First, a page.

We know that when it comes to suits, the right choices can be a struggle. You want to know how to wear a suit properly and the rules you have to abide by. In a nutshell, you want to know how to walk into a fitting room as yourself, put on a suit jacket and walk out as David Gandy. While it’s not as easy as just throwing on a three-piece, who wants to only play by the rules anyway? So this is our everyday guide to suit etiquette, may you learn how to strike the balance between sartorial-abiding citizen and total rebel.
How To Wear A Suit: The Rules
Every man needs at least one suit in his wardrobe, ready to be brought out for those important occasions; a wedding, a job interview or, unfortunately, a funeral. Other guys might have multiple, especially if you have to wear them every day for work. Either way, there are some guidelines when it comes to wearing a suit that you should nail before bringing personal style and accessories into play.
The first and most important rule is to make sure your suit fits perfectly. If the leg or sleeve length is even slightly off then you’re doing yourself a disservice before you’ve even left the house. A big giveaway for an ill-fitting suit is a gap between your shirt collar and the jacket lapels – you want to avoid looking like you’ve somehow ended up in your older brother’s hand-me-down. Likewise, if you close the top button of your jacket and the material forms an ‘X’ shape in the centre, it’s too tight. You can get properly measured for a new suit in our Style Concierge, or head to a tailor to have a pre-existing suit updated. Once you own a good suit you should take care of it: dry clean only, use a suit carrier on-the-go and hang it up properly. No more flinging your jacket over the nearest chair, good sir.
The three core suit colours are black, navy and grey. A dark grey or charcoal suit is the colour you should go for if you don’t wear a suit often and just need one that’s versatile and could work for any occasion. Navy is a popular choice because it’s the perfect alternative to a black suit. But navy buyers beware, make sure your suit is true navy; check how the fabric looks in the daylight, not the dim light of the store. You don’t want to step outside for the first time in your suit and realise it’s three shades lighter than expected. If you wear a suit for work then you’ve got some room to vary your suit shades; begin with a dark grey, move on to navy, then experiment with something different such as a green tweed in winter or a lighter blue for summer.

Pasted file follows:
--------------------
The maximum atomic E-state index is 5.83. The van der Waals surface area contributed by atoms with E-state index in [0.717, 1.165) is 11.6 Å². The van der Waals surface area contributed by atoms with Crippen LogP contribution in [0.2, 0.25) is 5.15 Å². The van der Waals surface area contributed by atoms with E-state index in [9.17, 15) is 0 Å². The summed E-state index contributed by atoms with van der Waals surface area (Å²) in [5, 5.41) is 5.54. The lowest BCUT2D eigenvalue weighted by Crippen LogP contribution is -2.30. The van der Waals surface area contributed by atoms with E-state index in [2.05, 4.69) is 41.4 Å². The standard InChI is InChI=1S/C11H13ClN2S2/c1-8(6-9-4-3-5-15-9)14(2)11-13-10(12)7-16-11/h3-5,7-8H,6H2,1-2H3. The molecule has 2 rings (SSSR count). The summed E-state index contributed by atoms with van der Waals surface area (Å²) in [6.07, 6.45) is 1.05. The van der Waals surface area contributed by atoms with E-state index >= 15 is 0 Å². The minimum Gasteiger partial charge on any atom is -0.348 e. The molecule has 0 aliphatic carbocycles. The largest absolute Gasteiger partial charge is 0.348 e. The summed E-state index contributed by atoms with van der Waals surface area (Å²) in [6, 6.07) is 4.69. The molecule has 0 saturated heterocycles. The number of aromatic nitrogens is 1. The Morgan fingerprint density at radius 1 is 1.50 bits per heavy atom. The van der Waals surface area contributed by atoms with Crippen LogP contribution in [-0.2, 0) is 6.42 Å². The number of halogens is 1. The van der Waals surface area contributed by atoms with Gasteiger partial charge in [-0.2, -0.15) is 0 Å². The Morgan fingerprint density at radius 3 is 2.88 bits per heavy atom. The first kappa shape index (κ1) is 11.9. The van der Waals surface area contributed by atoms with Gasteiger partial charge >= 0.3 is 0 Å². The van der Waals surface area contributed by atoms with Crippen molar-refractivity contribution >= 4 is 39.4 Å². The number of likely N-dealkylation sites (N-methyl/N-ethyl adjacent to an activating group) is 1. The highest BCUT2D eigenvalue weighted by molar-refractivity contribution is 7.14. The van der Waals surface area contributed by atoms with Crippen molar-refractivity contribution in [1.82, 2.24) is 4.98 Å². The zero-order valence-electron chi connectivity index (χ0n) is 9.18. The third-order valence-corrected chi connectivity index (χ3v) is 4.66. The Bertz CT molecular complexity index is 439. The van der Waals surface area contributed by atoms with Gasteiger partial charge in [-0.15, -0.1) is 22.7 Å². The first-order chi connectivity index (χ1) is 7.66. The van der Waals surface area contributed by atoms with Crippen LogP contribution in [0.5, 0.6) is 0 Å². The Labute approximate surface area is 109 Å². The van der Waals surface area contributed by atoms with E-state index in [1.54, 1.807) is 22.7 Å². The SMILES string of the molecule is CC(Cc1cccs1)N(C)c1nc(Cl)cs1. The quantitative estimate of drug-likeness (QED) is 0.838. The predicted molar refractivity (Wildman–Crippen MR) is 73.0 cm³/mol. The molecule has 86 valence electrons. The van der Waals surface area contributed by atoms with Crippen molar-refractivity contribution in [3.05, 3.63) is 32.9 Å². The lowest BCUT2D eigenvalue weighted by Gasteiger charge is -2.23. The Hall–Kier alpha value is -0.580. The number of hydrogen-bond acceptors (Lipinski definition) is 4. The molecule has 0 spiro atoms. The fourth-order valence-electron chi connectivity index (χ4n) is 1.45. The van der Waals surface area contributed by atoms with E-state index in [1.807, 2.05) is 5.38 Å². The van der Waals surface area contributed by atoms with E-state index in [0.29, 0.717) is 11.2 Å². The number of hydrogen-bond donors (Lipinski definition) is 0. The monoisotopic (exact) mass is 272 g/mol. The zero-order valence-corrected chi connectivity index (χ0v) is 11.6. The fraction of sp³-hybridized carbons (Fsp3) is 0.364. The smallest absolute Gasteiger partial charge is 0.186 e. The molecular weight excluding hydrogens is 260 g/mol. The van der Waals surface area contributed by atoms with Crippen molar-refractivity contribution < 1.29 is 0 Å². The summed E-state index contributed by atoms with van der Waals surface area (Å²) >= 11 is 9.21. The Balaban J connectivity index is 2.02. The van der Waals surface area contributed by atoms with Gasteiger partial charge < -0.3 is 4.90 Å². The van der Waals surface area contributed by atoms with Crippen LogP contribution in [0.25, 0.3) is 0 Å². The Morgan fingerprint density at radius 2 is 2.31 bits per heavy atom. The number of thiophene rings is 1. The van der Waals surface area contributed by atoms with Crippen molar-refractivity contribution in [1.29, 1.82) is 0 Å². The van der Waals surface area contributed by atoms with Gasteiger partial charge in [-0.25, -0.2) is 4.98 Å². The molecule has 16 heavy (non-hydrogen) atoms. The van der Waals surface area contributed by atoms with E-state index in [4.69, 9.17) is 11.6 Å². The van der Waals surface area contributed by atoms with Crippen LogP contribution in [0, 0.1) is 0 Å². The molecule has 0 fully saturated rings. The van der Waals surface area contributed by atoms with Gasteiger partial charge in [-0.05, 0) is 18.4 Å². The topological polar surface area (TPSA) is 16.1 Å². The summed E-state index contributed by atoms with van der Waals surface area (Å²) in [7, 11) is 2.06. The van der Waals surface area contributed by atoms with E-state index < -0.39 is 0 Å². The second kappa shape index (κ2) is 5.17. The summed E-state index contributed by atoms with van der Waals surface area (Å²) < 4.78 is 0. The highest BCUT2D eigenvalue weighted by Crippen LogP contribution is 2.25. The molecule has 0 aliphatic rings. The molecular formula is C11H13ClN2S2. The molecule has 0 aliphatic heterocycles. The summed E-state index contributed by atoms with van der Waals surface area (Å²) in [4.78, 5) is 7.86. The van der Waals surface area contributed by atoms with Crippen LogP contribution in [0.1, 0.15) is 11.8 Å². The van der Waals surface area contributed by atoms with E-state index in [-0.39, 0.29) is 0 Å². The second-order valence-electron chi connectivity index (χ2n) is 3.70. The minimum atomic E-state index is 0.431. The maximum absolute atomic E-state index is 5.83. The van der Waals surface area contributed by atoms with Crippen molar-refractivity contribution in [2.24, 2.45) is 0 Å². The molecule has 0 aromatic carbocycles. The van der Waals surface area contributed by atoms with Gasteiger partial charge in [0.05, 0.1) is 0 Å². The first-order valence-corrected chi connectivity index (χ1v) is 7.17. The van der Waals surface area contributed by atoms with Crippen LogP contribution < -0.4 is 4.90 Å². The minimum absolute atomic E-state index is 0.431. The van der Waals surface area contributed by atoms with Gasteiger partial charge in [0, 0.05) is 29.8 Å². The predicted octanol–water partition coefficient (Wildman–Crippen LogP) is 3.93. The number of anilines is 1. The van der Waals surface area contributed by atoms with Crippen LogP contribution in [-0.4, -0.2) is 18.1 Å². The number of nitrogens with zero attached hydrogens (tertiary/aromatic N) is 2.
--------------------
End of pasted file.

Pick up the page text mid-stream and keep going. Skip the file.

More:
There’s also room for variation around suit styles. You have your one-button, two-button or (the rarely seen, very British) three-button. On top of this, the choice between a notch or peak lapel, the former being the fail-safe standard and the latter for when you’re feeling extra. There is also the shawl lapel, but unless you’ve got a red-carpet event coming up next week, we wouldn’t worry too much about that one. Then you have your double-breasted suit jackets (six button by two button design), ready to go for those slightly more formal occasions should you want to make a statement. The double-breasted suit jacket says “I know what I’m doing” when it comes to suits, and if you’re already making a statement then make an even bigger statement and try a pinstripe or plaid.
What shirts go with a suit?
When choosing your shirt, wearing a slim fit or regular depends on your body type. A shirt shouldn’t be spilling out when tucked in, but also not skin-tight. There are multiple cuff types available, but the most common is a button cuff which features built-in buttons, sometimes one or multiple. The double cuff (or French cuff) is the classic cuff for a dress shirt, which involves the cuff being folded back, with holes to be fastened by cufflinks. The most common collar type is the point collar, found on most men’s shirts. It’s flattering and the easiest collar type to pair with your suit and tie. Button-down point collars and grandad collars are easy alternatives for a man looking to forego his tie for the day.